I get a bit more history - young dog, no prior seizures, otherwise healthy, but as it turns out, not her dog. He belongs to some friends, currently waiting in the parking lot, too upset to come in, in case I say the dog needs to be put down. It just happened that she was with them when the behavior started and was the only one cool-headed enough to do something when they all returned to their respective cars after getting Slurpees in the 7-11. She's had her finger in the dog's mouth ever since, though - this having understandably impaired her ability to drive her own car - they all piled into one to make the trip to the hospital. I nod as she tells her story and do a physical exam, working around the woman's fingers. The Chi watches me as best he can, rolling his eyes to and fro to follow my movements, now more white-walled than ever with fresh alarm.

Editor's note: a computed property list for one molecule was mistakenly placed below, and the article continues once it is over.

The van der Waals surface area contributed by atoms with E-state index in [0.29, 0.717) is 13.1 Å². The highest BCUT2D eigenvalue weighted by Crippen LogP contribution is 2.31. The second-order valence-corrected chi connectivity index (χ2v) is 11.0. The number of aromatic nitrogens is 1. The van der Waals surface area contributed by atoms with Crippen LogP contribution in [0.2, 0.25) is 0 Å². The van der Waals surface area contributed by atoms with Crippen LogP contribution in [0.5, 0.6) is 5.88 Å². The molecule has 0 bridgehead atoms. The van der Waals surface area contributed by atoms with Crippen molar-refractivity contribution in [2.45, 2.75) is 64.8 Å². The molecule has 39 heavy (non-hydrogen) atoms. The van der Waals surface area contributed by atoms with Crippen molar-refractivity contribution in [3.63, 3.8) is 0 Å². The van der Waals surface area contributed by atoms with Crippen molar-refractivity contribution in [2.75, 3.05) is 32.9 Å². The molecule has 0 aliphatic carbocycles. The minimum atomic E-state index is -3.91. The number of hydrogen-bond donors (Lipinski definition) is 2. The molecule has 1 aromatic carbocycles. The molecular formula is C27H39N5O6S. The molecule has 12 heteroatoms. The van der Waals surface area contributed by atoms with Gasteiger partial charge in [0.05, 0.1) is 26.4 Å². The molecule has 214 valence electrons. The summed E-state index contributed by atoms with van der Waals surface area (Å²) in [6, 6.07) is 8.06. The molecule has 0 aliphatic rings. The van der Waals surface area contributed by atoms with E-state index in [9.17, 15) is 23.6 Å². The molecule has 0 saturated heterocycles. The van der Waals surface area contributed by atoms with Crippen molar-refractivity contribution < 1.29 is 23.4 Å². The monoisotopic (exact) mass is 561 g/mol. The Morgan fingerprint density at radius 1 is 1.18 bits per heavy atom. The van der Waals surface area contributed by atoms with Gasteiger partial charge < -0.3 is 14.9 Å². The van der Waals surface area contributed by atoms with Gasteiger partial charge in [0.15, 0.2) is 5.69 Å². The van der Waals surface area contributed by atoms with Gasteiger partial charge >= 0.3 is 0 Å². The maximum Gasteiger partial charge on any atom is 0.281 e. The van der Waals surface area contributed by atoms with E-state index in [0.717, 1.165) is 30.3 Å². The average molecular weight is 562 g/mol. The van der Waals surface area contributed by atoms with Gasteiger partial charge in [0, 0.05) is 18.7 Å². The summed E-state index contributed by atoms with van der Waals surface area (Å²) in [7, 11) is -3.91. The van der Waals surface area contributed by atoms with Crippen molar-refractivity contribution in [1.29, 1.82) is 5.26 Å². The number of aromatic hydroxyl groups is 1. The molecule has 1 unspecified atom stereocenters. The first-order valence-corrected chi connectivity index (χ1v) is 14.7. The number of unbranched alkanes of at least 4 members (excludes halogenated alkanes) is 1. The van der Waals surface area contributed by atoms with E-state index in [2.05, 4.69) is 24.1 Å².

"Okay, take your finger out of his mouth, " I tell the client.
"I can't, he'll have a seizure," she protests.
"You have to; I need to complete my exam," I tell her patiently. "Besides, you're at the hospital," I add soothingly. This apparently does the trick, because she removes her (somewhat dog-slimed) finger from the Chi's mouth.
The effect is immediate. The dog throws his head back and whips it from side to side, making gnashing motions with his diminutive jaws, at the same time as tongue-thrusting so vigorously that it appears he is hoping his tongue is all grown up now and ready to be out on its own.